Six Key Realities of Employment Law

  1. An Employment Contract can establish the obligations and rights of employers and employees, as well as an employee’s entitlement upon termination. To be enforceable, it must comply with Ontario’s Employment Standards Act or the Canada Labour Code, as the case may be.
  2. Employees can be terminated for any reason, upon receipt of reasonable notice of termination or pay in lieu thereof. The amount of reasonable notice depends on factors such as length of service, age of the employee, nature of the employment, and the availability of similar replacement employment.
  3. Employers who have “just cause” to terminate an employee will not have to provide notice or pay in lieu thereof. Single incidents of incompetence, insubordination or a single violation of company policy, however, may not amount to just cause. Employees must generally be given notice of problems or violations and the employer must work with the employee to prevent further violations.
  4. If an employer makes significant changes to the terms of an employee’s employment, this may amount to constructive dismissal. This means that while the employer has not formally terminated the employee, the change to the terms of employment can amount at law to termination and will entitle the employee to reasonable notice or pay in lieu thereof.
  5. A lump sum payment made in lieu of notice can be characterized as a “Retiring Allowance,” which will result in it being taxable as employment income, but not subject to Canada Pension Plan (CPP) or Employment Insurance (EI) deductions.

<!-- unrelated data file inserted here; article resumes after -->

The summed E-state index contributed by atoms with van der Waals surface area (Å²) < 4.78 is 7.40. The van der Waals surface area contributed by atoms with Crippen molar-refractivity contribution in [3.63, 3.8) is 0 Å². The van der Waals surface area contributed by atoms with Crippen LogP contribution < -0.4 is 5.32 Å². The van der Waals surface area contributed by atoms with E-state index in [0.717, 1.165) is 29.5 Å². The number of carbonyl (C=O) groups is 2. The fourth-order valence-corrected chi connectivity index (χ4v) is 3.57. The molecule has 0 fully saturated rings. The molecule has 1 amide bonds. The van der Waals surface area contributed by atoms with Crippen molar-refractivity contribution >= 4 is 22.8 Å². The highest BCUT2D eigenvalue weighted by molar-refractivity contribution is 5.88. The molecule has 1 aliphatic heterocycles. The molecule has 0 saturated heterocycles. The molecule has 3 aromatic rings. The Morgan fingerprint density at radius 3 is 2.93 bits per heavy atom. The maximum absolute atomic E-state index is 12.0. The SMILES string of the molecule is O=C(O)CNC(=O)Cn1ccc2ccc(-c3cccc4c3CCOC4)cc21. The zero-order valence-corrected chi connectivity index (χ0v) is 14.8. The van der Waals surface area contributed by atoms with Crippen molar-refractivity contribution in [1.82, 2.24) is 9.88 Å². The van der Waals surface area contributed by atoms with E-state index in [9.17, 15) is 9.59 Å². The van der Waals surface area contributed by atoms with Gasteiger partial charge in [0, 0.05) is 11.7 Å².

6. The Code appearing on a Record of Employment (ROE) issued by the employer upon termination often makes the difference as to whether or not the employee is eligible for EI benefits. Whether you’re an employer or an employee, in this world of increasingly complex employment relationships, it is crucial to provide clients with constructive and practical legal services as efficiently and cost effectively as possible.

DISCLAIMER: The information provided herein is for general purposes only, and is not legal advice. This information relates only to the laws of the Province of Ontario and related laws of Canada applicable in Ontario, and is believed to be correct as at the date it was assembled, but may contain inadvertent errors or inaccuracies and may be out of date when accessed. Cohen Highley LLP disclaims any and all liability and accepts no legal responsibility relating to any use or reliance on this information. Use or reliance on this information does not establish any form of lawyer-client relationship with Cohen Highley LLP, and any such alleged relationship is hereby disclaimed. Legal advice depends on facts and circumstances, and should only be obtained through direct personal consultation with a licensed legal professional. This information is protected by Canadian and international copyright laws and may not be reproduced, transmitted or otherwise disseminated without the express written consent of Cohen Highley LLP.

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